Movements fizzle out often once they get power, for running a government or a country is very different from running a campaign.

As has been very evident from the very beginning, the PTI is, and always has been, only Imran Khan. This has always been the case and, as the grouping around him abandons him and falls apart, that truth has become even more obvious now. Without Imran Khan, there is no, and cannot be, any PTI. This is not the case with those parties referred to as Pakistan’s ‘dynastic’ parties.

Even these dynastic parties, perhaps because they are dynastic and have a history and a past, have political workers who gather around some lost ideology, leader or imagined political movement.

Dynastic parties attract the make-believe of an era lost now, which still brings old symbols to the modern political worker. Bhutto, Bacha Khan, Maududi, even Nawaz Sharif, all bring in some sense of a glorious and imagined past which aligns with different groups and individuals looking for a historical connection, albeit to ideas which are no longer much remembered. In contrast, all the PTI has as history is winning a cricket match.

Personal charisma and the political populism that it entails gives rise to possible success in presidential-style electoral systems, as we have seen in numerous countries which follow such electoral processes.

Being the most popular politician in a parliamentary system, which Khan certainly is, does not translate into winning a majority at a constituency level, unless a populist leads a well-entrenched and deep-rooted political party, like the BJP, which enhances Modi’s charisma and populism. Without a political party, in the end, Khan only wins one seat.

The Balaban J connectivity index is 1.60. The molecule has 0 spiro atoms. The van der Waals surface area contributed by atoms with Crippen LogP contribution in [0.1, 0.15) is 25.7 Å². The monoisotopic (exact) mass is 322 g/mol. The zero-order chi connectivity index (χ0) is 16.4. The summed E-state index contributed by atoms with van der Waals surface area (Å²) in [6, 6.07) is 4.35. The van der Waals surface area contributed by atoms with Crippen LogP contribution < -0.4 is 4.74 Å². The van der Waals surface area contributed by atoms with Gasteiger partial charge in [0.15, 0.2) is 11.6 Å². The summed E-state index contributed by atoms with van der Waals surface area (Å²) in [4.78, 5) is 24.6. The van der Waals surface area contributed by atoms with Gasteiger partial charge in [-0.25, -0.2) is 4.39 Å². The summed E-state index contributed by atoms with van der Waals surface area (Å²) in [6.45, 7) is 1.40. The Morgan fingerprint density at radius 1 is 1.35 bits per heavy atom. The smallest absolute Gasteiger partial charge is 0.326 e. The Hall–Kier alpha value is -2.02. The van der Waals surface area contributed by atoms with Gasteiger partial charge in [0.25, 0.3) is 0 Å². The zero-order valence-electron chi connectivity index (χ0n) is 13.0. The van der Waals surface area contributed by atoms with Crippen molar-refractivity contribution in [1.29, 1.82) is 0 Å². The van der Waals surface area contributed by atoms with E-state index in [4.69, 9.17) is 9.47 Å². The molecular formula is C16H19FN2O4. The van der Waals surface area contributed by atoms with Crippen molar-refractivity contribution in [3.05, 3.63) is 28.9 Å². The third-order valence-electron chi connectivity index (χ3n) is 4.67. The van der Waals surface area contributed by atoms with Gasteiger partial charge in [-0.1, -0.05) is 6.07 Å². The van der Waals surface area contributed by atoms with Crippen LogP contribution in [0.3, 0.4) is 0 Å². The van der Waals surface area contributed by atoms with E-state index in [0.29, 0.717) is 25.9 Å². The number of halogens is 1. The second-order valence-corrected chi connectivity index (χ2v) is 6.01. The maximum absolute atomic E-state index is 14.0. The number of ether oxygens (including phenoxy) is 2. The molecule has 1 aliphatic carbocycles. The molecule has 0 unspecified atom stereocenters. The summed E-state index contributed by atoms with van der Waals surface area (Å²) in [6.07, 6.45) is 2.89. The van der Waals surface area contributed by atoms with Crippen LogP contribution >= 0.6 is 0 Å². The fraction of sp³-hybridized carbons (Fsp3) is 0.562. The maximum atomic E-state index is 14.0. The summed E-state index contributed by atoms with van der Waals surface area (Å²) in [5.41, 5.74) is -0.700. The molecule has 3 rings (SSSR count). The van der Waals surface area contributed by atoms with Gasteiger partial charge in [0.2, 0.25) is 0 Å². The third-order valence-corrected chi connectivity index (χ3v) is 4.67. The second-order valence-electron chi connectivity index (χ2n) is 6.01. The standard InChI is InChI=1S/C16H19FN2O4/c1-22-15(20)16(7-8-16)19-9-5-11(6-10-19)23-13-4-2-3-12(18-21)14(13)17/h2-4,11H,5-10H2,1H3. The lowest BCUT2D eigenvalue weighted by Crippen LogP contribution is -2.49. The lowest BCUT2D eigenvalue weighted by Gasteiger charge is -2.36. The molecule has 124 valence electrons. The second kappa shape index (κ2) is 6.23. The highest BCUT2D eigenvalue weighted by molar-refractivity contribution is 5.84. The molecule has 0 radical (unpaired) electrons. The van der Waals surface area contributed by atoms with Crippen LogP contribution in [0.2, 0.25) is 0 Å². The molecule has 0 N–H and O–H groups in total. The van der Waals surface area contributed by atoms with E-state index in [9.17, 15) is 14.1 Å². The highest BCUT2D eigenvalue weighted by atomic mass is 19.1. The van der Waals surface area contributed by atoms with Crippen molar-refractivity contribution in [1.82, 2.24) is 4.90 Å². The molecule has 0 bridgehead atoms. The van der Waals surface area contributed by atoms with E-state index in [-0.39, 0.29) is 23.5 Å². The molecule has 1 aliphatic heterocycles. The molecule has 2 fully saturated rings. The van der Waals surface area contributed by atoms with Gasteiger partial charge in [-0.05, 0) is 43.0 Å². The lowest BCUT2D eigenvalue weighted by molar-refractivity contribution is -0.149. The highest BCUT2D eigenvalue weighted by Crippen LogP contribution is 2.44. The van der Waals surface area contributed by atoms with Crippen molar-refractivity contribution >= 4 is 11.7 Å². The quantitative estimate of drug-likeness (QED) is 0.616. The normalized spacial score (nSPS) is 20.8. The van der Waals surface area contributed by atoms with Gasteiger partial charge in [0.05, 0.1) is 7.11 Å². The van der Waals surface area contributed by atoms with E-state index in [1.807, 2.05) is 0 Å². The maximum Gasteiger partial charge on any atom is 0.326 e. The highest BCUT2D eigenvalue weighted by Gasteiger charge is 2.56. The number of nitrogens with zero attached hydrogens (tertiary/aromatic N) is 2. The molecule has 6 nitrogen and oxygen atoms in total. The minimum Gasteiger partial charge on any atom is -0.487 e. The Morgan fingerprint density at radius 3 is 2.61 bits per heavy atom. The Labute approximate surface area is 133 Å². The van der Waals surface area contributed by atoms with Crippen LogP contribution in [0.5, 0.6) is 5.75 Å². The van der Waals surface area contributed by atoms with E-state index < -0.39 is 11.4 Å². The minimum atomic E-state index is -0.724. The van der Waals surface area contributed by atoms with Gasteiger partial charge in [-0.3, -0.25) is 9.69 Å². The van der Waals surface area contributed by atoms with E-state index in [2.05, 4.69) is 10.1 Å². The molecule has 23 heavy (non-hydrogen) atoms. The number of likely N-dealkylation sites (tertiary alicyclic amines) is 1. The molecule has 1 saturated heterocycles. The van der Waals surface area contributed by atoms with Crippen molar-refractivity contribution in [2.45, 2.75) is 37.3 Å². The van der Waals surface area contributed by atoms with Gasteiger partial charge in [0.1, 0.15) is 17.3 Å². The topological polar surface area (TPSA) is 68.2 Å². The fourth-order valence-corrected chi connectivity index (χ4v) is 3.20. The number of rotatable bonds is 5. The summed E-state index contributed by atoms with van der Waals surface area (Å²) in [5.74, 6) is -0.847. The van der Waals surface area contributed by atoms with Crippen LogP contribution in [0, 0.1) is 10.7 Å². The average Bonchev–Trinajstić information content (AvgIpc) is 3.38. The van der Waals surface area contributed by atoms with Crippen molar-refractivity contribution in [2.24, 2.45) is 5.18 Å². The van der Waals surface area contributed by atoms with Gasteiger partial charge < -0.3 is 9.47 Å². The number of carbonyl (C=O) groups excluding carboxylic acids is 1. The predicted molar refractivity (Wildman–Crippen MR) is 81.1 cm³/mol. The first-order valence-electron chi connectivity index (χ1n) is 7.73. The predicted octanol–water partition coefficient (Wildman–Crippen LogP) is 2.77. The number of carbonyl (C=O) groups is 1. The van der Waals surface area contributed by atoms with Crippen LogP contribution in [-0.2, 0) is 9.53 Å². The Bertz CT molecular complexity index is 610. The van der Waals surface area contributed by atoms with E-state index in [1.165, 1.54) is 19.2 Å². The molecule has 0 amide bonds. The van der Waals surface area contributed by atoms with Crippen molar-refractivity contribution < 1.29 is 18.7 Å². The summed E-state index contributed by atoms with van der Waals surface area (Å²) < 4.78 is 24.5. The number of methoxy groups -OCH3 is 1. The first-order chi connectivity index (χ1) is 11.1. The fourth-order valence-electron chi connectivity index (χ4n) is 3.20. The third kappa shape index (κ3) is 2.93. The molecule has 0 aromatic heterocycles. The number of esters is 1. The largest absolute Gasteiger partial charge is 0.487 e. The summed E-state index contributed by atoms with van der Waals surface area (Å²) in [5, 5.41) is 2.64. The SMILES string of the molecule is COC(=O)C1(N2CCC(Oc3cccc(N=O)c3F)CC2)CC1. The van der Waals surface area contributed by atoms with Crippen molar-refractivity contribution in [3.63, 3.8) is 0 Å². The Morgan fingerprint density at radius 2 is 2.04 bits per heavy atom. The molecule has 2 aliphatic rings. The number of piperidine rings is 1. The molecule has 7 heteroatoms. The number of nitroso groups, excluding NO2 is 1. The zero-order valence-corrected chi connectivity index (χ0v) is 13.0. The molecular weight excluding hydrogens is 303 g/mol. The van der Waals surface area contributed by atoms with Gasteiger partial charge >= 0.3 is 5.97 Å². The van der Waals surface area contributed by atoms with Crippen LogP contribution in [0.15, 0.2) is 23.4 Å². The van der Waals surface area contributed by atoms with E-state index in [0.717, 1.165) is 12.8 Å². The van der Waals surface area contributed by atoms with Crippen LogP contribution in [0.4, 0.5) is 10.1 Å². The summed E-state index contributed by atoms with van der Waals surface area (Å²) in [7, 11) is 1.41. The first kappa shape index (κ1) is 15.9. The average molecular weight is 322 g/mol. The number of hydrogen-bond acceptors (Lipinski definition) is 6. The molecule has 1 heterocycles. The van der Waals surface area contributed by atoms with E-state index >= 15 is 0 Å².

While not a political party, the PTI has certainly been a political movement structured around its charismatic leader. Yet, as we see amongst many movements globally, movements often fizzle out, often once they get power, for running a government or a country is very different from running a movement or campaign.

The crumbling of the PTI supposedly as a political party, shows clearly how issues and protests around justice, climate change, or even inequality, require deeper commitment and organisation, requiring constituency building at the grassroots level.

Imran Khan is, and will be, the ‘Last Man Standing’. At times one admires his courage and the fact that he has deep belief, but his hubris and ideology clearly undermines any sense of him creating a political party. His way or the highway implies docile servitude, because all his party members know that without him, they would cease to exist politically, at least in his party.

Compared to other political parties in Pakistan, while many pay homage to their leaders and are dependent on their largesse, and where sycophancy also rules, there is, nevertheless, open public dissent and there are many second- and third-tier leaders willing to run their parties and governments.

As we have seen, you remove a Bhutto, a Zardari or a Sharif, and you have many well-established, independent-minded politicians willing and able enough to step in and make their name. The PTI is only Imran Khan.

The writer is a political economist and heads the IBA, Karachi. The views are his own and do not represent those of the institution.

Published in Dawn, June 2nd, 2023